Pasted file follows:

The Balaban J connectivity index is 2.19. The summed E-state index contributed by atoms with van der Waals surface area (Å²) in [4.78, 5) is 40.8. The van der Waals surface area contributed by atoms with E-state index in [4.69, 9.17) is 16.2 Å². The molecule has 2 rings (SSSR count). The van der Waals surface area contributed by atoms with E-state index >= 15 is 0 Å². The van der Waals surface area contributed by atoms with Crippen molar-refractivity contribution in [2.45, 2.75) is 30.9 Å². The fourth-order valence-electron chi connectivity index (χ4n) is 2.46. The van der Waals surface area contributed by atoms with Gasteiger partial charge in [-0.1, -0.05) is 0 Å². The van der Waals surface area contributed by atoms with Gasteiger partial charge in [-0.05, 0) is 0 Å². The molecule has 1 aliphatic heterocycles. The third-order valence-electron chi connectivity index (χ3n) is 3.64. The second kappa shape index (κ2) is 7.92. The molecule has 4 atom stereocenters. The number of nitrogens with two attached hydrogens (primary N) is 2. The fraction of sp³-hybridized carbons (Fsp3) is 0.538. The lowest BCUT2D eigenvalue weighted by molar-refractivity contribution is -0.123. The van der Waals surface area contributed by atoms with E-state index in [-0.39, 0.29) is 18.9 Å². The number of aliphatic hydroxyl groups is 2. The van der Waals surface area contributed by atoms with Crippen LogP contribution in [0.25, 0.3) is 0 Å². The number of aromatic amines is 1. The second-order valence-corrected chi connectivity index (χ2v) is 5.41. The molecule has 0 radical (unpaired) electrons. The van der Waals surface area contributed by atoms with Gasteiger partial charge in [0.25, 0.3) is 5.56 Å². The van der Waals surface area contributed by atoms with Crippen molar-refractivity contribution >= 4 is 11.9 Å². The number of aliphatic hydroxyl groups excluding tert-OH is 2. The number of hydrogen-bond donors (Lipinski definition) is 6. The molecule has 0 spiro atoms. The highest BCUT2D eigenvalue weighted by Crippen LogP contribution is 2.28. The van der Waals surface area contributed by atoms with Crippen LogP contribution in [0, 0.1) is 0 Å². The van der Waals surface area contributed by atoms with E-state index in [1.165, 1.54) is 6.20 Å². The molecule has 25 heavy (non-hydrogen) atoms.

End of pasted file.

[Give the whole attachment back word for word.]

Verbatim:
The Balaban J connectivity index is 2.19. The summed E-state index contributed by atoms with van der Waals surface area (Å²) in [4.78, 5) is 40.8. The van der Waals surface area contributed by atoms with E-state index in [4.69, 9.17) is 16.2 Å². The molecule has 2 rings (SSSR count). The van der Waals surface area contributed by atoms with E-state index >= 15 is 0 Å². The van der Waals surface area contributed by atoms with Crippen molar-refractivity contribution in [2.45, 2.75) is 30.9 Å². The fourth-order valence-electron chi connectivity index (χ4n) is 2.46. The van der Waals surface area contributed by atoms with Gasteiger partial charge in [-0.1, -0.05) is 0 Å². The van der Waals surface area contributed by atoms with Gasteiger partial charge in [-0.05, 0) is 0 Å². The molecule has 1 aliphatic heterocycles. The third-order valence-electron chi connectivity index (χ3n) is 3.64. The second kappa shape index (κ2) is 7.92. The molecule has 4 atom stereocenters. The number of nitrogens with two attached hydrogens (primary N) is 2. The fraction of sp³-hybridized carbons (Fsp3) is 0.538. The lowest BCUT2D eigenvalue weighted by molar-refractivity contribution is -0.123. The van der Waals surface area contributed by atoms with E-state index in [-0.39, 0.29) is 18.9 Å². The number of aliphatic hydroxyl groups is 2. The van der Waals surface area contributed by atoms with Crippen LogP contribution in [0.25, 0.3) is 0 Å². The number of aromatic amines is 1. The second-order valence-corrected chi connectivity index (χ2v) is 5.41. The molecule has 0 radical (unpaired) electrons. The van der Waals surface area contributed by atoms with Gasteiger partial charge in [0.25, 0.3) is 5.56 Å². The van der Waals surface area contributed by atoms with Crippen molar-refractivity contribution >= 4 is 11.9 Å². The number of aliphatic hydroxyl groups excluding tert-OH is 2. The number of hydrogen-bond donors (Lipinski definition) is 6. The molecule has 0 spiro atoms. The highest BCUT2D eigenvalue weighted by Crippen LogP contribution is 2.28. The van der Waals surface area contributed by atoms with Crippen LogP contribution in [0, 0.1) is 0 Å². The van der Waals surface area contributed by atoms with E-state index in [1.165, 1.54) is 6.20 Å². The molecule has 25 heavy (non-hydrogen) atoms.